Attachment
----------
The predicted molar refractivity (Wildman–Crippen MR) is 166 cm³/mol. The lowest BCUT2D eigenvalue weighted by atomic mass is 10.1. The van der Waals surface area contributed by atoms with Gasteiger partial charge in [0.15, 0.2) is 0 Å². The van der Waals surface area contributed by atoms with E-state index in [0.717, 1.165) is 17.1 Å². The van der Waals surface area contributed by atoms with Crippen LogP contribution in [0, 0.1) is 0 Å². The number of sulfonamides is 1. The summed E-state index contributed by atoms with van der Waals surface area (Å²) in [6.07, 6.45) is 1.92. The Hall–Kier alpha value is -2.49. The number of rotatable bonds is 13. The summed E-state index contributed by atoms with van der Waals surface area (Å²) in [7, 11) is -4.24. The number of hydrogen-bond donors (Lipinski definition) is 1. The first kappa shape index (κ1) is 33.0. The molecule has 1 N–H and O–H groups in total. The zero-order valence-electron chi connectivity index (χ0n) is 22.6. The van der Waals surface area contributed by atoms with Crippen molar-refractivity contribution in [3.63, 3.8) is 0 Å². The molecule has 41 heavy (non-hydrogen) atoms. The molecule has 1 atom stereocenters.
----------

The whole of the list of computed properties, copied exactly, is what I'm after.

The predicted molar refractivity (Wildman–Crippen MR) is 166 cm³/mol. The lowest BCUT2D eigenvalue weighted by atomic mass is 10.1. The van der Waals surface area contributed by atoms with Gasteiger partial charge in [0.15, 0.2) is 0 Å². The van der Waals surface area contributed by atoms with E-state index in [0.717, 1.165) is 17.1 Å². The van der Waals surface area contributed by atoms with Crippen LogP contribution in [0, 0.1) is 0 Å². The number of sulfonamides is 1. The summed E-state index contributed by atoms with van der Waals surface area (Å²) in [6.07, 6.45) is 1.92. The Hall–Kier alpha value is -2.49. The number of rotatable bonds is 13. The summed E-state index contributed by atoms with van der Waals surface area (Å²) in [7, 11) is -4.24. The number of hydrogen-bond donors (Lipinski definition) is 1. The first kappa shape index (κ1) is 33.0. The molecule has 1 N–H and O–H groups in total. The zero-order valence-electron chi connectivity index (χ0n) is 22.6. The van der Waals surface area contributed by atoms with Crippen molar-refractivity contribution in [3.63, 3.8) is 0 Å². The molecule has 41 heavy (non-hydrogen) atoms. The molecule has 1 atom stereocenters.